training schools in every kind of apparatus for teaching it. Excepting one small training school, which has profited by your offer of a grant in aid of the purchase of such apparatus, I believe that, if the scientific apparatus possessed by all the training schools for schoolmasters in this country were collected

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* I am fortified in this opinion by the success which has, I believe, attended the teaching of Euclid in elementary schools, wherever it has been tried.

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together, it would not be found to equal in quantity—and would be far inferior in quality to—that which was exhibited, at the Educational Exhibition at St. Martin's Hall, as the apparatus of one single model school for children in Norway.

The creation of the Department of Science and Art, at Department Marlborough House, and the movement in favour of the esta- and Art, blishment of trade schools in various parts of the country, of Trado. will tend to remedy this defect. The masterships of such schools will be offices of more than usual emolument and honor; and, the masters being sought from the training schools, the demand on those institutions will create a supply of the requisite teaching in those institutions. The Chester Training school is specially adapted to the train- Chester

training ing of such masters. I have borne testimony, from year to year, school well to the remarkable industry and success with which mechanical orlanted for processes are carried on in the workshops of that institution. of trade I have now to record that a staff of officers was collected there ters. at my last visit, who, by their scientific attainments, and by their skill as teachers, appeared to me well adapted to train masters for trade schools.

A class of schools above that of the National and British Foreign schools, but such as is not likely to be created or maintained schools. without the same aid which your Lordships are accustomed to give to those schools, is wanted in our towns. The trade school would well fill this vacant place. The trades and manufactures of the country would gain greatly; and the character of the operative, tradesman, and skilled workman would be greatly elevated, if each entered upon his trade having first made in such a school the study of that which belongs to the science of his trade. I am far from alleging that a knowledge of certain sciences is necessary for carrying on trades. But I do allege that many trades, if carried on in ignorance of certain branches of science, are carried on in ignorance of the principles on which they rest; and that whoever so carries them on misses that opportunity for the improvement of his mind which is supplied by the daily habit of reasoning on and understanding what he is about ; that he fails of one of the highest pleasures of which the human mind is capablethat of thus reasoning and understanding, and that he is wanting in that which is a legitimate source of moral dignity and selfrespect. I allege further, that, taken collectively, such trades cannot but suffer, in a commercial point of view, from an ignorance, on the part of those who carry them on, of the principles on which they depend ;- it being impossible but that new and improved processes of art and manufacture and expedients of construction should result from such knowledge.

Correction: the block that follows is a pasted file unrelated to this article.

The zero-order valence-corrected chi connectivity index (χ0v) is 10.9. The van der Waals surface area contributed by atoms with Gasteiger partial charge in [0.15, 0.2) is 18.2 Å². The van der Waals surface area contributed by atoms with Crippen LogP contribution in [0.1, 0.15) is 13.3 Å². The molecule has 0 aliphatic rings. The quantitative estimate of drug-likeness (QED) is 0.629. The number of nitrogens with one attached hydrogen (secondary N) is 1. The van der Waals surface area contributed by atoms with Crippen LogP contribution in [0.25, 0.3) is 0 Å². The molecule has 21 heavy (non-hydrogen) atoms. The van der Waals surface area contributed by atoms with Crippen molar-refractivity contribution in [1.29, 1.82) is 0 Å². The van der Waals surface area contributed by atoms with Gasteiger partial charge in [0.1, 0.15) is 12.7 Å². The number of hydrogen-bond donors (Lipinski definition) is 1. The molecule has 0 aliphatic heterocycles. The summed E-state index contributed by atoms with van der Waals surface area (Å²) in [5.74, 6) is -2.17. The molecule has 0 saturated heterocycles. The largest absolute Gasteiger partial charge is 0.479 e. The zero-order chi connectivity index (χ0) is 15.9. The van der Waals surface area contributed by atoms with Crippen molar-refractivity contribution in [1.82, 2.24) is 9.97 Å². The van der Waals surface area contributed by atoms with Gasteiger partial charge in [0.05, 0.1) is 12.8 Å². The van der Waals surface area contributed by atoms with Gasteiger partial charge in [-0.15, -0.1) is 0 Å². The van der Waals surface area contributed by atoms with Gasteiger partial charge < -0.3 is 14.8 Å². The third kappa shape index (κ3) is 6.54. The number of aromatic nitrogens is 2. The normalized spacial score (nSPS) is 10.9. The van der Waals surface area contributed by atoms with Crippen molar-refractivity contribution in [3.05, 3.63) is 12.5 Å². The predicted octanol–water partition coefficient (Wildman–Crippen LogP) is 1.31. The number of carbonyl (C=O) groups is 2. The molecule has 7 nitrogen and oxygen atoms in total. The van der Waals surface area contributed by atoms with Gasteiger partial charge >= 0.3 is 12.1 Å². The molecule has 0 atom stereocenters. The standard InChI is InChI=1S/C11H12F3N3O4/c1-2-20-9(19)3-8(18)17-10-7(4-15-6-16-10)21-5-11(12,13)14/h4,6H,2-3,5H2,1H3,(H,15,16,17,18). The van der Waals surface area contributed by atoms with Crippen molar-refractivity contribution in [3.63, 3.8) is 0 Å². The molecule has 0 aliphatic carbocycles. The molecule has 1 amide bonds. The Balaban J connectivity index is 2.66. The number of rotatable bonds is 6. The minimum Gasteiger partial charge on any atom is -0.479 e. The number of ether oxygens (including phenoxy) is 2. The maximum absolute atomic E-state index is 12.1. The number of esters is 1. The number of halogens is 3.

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It is this study of specialities which characterises the elespecial vranches of mentary education of France and Germany, as distinguished industry.

from that of England, in which it has no place. Whatever advantages these nations have gained over us in any branch of art or manufacture they appear to owe to this study. I have

I collected in a foot-note extracts from memorials to the Royal cessity of Commissioners of the Exhibition of 1851,* from the great adding these

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From Birminghum. “ Your memorialists have long felt the necessity of some more extended system of practical and scientific education in England, which should place within the reach of the industrial classes a much higher standard of scientific attainments than they cau now ever hope to possess without very ample means. Your memorialists are convinced that, with greater facilities in elementary scientific education, intimately connected with, and always accompanied by practical illustrations and manipulations, there would be found as much original genius and talent to develop in the people of this country as in those of the great continental states of Europe; and that such development would greatly facilitate the maintenance and extension of our manufactures and commerce.”

From Bristol. “ It would be superfluous in your memorialists to point out the advantages resulting to our artisans from having within their power the means of obtaining, at a moderate expense, a sound scientific and practical education in those branches of trade or manufacture to which their lives are to be devoted. These advantages are too obvious and well koown to your Honourable Board to require more than a simple allusion to them ; and your memorialists think that no more legitimate mode of applying the surplus at your disposal can exist than by appropriating it to the elevation of the character and intellect of the British workman, 10 whose skill and ingenuity (however untutored) the Great Exhibition owes so much, by encouraging discovery, stimulating industry, and viering hini the same facilities for acquiring knowledge in his profession which are enjoyed by his foreign competitors.”